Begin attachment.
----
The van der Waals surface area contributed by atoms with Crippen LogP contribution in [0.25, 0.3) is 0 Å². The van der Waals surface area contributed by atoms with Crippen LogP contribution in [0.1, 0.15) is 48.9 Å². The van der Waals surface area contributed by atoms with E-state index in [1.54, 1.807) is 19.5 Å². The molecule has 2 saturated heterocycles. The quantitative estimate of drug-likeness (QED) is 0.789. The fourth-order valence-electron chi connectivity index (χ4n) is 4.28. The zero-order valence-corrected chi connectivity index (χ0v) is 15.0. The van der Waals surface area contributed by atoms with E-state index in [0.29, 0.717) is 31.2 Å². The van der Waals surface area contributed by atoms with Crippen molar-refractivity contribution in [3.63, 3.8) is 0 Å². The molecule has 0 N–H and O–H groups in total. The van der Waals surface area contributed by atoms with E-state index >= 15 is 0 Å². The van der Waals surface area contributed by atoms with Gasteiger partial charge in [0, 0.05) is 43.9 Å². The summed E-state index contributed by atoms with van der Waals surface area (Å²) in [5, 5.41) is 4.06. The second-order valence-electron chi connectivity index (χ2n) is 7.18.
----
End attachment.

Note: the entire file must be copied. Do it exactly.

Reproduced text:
The van der Waals surface area contributed by atoms with Crippen LogP contribution in [0.25, 0.3) is 0 Å². The van der Waals surface area contributed by atoms with Crippen LogP contribution in [0.1, 0.15) is 48.9 Å². The van der Waals surface area contributed by atoms with E-state index in [1.54, 1.807) is 19.5 Å². The molecule has 2 saturated heterocycles. The quantitative estimate of drug-likeness (QED) is 0.789. The fourth-order valence-electron chi connectivity index (χ4n) is 4.28. The zero-order valence-corrected chi connectivity index (χ0v) is 15.0. The van der Waals surface area contributed by atoms with E-state index in [0.29, 0.717) is 31.2 Å². The van der Waals surface area contributed by atoms with Crippen molar-refractivity contribution in [3.63, 3.8) is 0 Å². The molecule has 0 N–H and O–H groups in total. The van der Waals surface area contributed by atoms with E-state index >= 15 is 0 Å². The van der Waals surface area contributed by atoms with Gasteiger partial charge in [0, 0.05) is 43.9 Å². The summed E-state index contributed by atoms with van der Waals surface area (Å²) in [5, 5.41) is 4.06. The second-order valence-electron chi connectivity index (χ2n) is 7.18.